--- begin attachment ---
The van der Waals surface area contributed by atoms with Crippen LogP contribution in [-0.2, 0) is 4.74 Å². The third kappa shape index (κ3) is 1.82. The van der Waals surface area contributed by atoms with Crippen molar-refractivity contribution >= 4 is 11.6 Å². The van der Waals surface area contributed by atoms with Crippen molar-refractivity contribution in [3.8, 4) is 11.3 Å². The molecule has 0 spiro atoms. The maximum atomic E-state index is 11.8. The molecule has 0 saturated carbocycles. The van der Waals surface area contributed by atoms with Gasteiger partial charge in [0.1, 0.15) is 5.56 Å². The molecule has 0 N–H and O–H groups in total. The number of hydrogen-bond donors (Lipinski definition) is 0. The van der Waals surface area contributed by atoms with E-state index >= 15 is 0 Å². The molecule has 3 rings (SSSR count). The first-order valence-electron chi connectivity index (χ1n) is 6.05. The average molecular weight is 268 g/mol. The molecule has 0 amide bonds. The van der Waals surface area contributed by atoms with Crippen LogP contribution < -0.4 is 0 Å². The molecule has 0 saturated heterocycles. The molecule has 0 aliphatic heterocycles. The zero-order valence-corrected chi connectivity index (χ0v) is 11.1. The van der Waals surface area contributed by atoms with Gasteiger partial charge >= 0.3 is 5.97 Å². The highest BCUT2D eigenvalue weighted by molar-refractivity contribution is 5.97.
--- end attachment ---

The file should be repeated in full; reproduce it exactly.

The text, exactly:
The van der Waals surface area contributed by atoms with Crippen LogP contribution in [-0.2, 0) is 4.74 Å². The third kappa shape index (κ3) is 1.82. The van der Waals surface area contributed by atoms with Crippen molar-refractivity contribution >= 4 is 11.6 Å². The van der Waals surface area contributed by atoms with Crippen molar-refractivity contribution in [3.8, 4) is 11.3 Å². The molecule has 0 spiro atoms. The maximum atomic E-state index is 11.8. The molecule has 0 saturated carbocycles. The van der Waals surface area contributed by atoms with Gasteiger partial charge in [0.1, 0.15) is 5.56 Å². The molecule has 0 N–H and O–H groups in total. The number of hydrogen-bond donors (Lipinski definition) is 0. The van der Waals surface area contributed by atoms with E-state index >= 15 is 0 Å². The molecule has 3 rings (SSSR count). The first-order valence-electron chi connectivity index (χ1n) is 6.05. The average molecular weight is 268 g/mol. The molecule has 0 amide bonds. The van der Waals surface area contributed by atoms with Crippen LogP contribution < -0.4 is 0 Å². The molecule has 0 saturated heterocycles. The molecule has 0 aliphatic heterocycles. The zero-order valence-corrected chi connectivity index (χ0v) is 11.1. The van der Waals surface area contributed by atoms with Gasteiger partial charge >= 0.3 is 5.97 Å². The highest BCUT2D eigenvalue weighted by molar-refractivity contribution is 5.97.